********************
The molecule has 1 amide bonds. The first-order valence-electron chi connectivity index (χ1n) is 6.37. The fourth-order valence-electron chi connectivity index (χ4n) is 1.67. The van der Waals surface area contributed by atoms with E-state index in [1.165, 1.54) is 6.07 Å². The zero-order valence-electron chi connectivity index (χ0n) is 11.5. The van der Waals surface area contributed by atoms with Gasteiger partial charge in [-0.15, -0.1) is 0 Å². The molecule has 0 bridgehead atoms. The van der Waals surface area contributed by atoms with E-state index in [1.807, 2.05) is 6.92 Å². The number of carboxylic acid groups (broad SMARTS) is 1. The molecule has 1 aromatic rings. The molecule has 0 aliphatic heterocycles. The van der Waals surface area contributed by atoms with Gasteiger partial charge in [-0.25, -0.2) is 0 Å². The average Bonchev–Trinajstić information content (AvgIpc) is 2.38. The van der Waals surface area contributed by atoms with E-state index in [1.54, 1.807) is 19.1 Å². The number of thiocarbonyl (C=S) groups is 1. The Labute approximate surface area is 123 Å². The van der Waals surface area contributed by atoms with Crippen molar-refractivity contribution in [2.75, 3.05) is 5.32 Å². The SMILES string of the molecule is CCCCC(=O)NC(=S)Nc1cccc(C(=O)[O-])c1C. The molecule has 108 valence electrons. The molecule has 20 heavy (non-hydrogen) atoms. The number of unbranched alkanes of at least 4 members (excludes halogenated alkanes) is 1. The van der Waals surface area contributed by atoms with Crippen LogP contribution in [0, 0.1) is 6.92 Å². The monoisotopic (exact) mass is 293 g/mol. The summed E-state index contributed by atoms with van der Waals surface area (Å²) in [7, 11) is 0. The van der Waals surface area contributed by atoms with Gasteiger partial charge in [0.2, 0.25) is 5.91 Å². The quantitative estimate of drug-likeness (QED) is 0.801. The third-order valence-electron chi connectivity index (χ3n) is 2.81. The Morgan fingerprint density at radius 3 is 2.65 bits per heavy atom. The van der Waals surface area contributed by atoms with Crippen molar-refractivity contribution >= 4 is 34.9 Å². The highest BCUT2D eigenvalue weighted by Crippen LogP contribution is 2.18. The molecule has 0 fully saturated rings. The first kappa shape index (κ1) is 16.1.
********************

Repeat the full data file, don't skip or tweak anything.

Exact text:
The molecule has 1 amide bonds. The first-order valence-electron chi connectivity index (χ1n) is 6.37. The fourth-order valence-electron chi connectivity index (χ4n) is 1.67. The van der Waals surface area contributed by atoms with E-state index in [1.165, 1.54) is 6.07 Å². The zero-order valence-electron chi connectivity index (χ0n) is 11.5. The van der Waals surface area contributed by atoms with Gasteiger partial charge in [-0.15, -0.1) is 0 Å². The molecule has 0 bridgehead atoms. The van der Waals surface area contributed by atoms with E-state index in [1.807, 2.05) is 6.92 Å². The number of carboxylic acid groups (broad SMARTS) is 1. The molecule has 1 aromatic rings. The molecule has 0 aliphatic heterocycles. The van der Waals surface area contributed by atoms with Gasteiger partial charge in [-0.25, -0.2) is 0 Å². The average Bonchev–Trinajstić information content (AvgIpc) is 2.38. The van der Waals surface area contributed by atoms with E-state index in [1.54, 1.807) is 19.1 Å². The number of thiocarbonyl (C=S) groups is 1. The Labute approximate surface area is 123 Å². The van der Waals surface area contributed by atoms with Crippen molar-refractivity contribution in [2.75, 3.05) is 5.32 Å². The SMILES string of the molecule is CCCCC(=O)NC(=S)Nc1cccc(C(=O)[O-])c1C. The molecule has 108 valence electrons. The molecule has 20 heavy (non-hydrogen) atoms. The number of unbranched alkanes of at least 4 members (excludes halogenated alkanes) is 1. The van der Waals surface area contributed by atoms with Crippen LogP contribution in [0, 0.1) is 6.92 Å². The monoisotopic (exact) mass is 293 g/mol. The summed E-state index contributed by atoms with van der Waals surface area (Å²) in [7, 11) is 0. The van der Waals surface area contributed by atoms with Gasteiger partial charge in [0.2, 0.25) is 5.91 Å². The quantitative estimate of drug-likeness (QED) is 0.801. The third-order valence-electron chi connectivity index (χ3n) is 2.81. The Morgan fingerprint density at radius 3 is 2.65 bits per heavy atom. The van der Waals surface area contributed by atoms with Crippen molar-refractivity contribution >= 4 is 34.9 Å². The highest BCUT2D eigenvalue weighted by Crippen LogP contribution is 2.18. The molecule has 0 fully saturated rings. The first kappa shape index (κ1) is 16.1.